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A Study in Sable: Elemental Masters, Book 11

Publisher: DAW Books, Inc.

A Study in Sable: Elemental Masters, Book 11 by Mercedes Lackey steps away from the reimagined classic fairy tale style that past books in the series have followed and instead delves into more modern source material, that of Sherlock Holmes and Dr. Watson. It also brings back two characters introduced in The Wizard of London, Nan Killian and Sarah Lyon-White, two girls that have grown into competent young women with a strong grasp of their powers.

Nan and Sarah aren't masters of magic like the central characters in the other books. Instead, their skills have a slightly different flavor. As a psychic, Nan can not only read minds, but she can touch objects and learn their history. Also, at times of need, it seems that a past life takes over and she becomes a Celtic warrior with an impressive amount of battle knowledge. Meanwhile, Sarah, a medium, can communicate with spirits and help guide them to the other side so they can be at peace, or, if necessary, get them pulled into a much darker direction so they can pay for their crimes. The women are also accompanied by a pair of familiars. Nan has a raven named Neville, while Sarah's is parrot named Grey. Both birds are intelligent, speak, and have a sense for magic that will come in handy many times in A Study in Sable.

While Nan and Sarah aren't themselves wizards, the people they are sent to London to help are. Dr. John Watson and his wife Mary have a secret that was never pointed out in Sir Arthur Conan Doyle's books about Sherlock Holmes (mainly because Watson has made it clear to Doyle that he wants it kept quiet). The doctor is a Water Master and Mary is an Air Master. With these abilities, the two Watsons help to solve the cases that Sherlock turns his nose up at, claiming them to be just superstition. Nan and Sarah are sent to the Watsons in order to help them in their endeavors, especially since an old foe of the ladies has started to make its presence known again.

Number 10 Berkeley Square is a house that Nan and Sarah barely escaped from when they were young. The presence in the house has a history of killing anyone that riles it up, and while the two girls got away, they didn't stop it from drawing in more victims over the years. The first mission the Watsons, Nan and Sarah go on is to finally put an end to whatever lurks in that house's dark places. They will need help, research and a lot of magical knowledge to solve this problem, but this mission is just a preamble to a much bigger plot, one that actually touches heavily on Sherlock's own current case of a missing woman.

When the missing woman's sister, a German opera singer, contacts Sarah in the hopes of putting the ghosts that are tormenting the diva's sleep to rest, the opportunity to not only help the spirits but also learn more about the woman in order to help Sherlock's case is too much to ignore. Sarah quickly learns that the ghosts that inhabit the old hotel the woman is staying in show up at her suite each night and keep the singer up, to the detriment of the woman's career. Sarah tasks herself with working with each spirit one-on-one in order to help them move on, but as she does so, she finds some of the specters are harder to handle than others.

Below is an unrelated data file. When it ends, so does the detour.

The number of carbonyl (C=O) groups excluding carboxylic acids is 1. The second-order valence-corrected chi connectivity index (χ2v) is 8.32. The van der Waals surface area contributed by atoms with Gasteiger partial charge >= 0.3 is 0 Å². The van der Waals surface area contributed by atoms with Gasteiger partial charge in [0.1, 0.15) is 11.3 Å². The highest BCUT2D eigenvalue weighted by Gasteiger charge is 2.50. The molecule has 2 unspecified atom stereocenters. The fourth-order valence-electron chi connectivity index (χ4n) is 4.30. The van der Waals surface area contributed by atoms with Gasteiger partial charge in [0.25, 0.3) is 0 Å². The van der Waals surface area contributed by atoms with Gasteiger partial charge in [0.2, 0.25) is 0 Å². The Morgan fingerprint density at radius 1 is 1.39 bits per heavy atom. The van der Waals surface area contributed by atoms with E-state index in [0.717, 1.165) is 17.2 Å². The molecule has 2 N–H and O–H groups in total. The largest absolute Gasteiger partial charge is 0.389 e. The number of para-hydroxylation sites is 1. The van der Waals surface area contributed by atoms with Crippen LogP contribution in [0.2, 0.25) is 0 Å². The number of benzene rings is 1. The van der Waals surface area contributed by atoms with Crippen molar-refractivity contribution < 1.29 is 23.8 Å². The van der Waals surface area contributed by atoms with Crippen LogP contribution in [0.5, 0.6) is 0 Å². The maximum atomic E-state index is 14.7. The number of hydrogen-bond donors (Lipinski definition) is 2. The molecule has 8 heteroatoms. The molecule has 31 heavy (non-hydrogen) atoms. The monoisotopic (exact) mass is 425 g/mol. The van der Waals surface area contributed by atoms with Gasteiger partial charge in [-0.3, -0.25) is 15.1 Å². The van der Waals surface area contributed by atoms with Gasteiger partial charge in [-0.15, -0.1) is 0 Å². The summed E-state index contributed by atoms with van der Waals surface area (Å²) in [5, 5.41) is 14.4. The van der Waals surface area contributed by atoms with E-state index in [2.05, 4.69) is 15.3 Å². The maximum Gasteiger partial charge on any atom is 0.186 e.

Meanwhile, Nan continues to work directly with the Watsons, and even Sherlock, on a couple of cases, but she starts to notice some changes in Sarah's behavior. Is it because of the long nights? Maybe it's the pampering that the singer gives the psychic? Or could it be something more sinister? Regardless, one thing quickly becomes apparent, the first case that the girls work independently of each other will put strain on, and strongly test, their friendship.

I have to confess, I haven't read any of the other Elemental Masters novels. What I've learned about the rest of the series, and about Nan and Sarah's previous adventures, has been gleaned off of internet research, but the mostly one-off story nature of the series makes it one that you can pretty much jump in at any point without missing much. While Nan and Sarah already have a backstory built up, I found that it didn't keep me from enjoying A Study in Sable, I just had to realize there were some bits of their history that I didn't know the details. When one of those details became necessary, Lackey easily weaves in the required knowledge so that I never felt like some ability or information came out of nowhere.

A Study in Sable has piqued my interest enough to look into the other books in the series, especially A Wizard of London where Sarah and Nan are first introduced. So whether you are an avid follower of Elemental Masters, or the idea of Watson's role as a paranormal investigator picking up the cases Sherlock doesn't want to fool with intrigues you (as it did me), you should find plenty to enjoy in this novel.

-J.R. Nip, GameVortex Communications
AKA Chris Meyer

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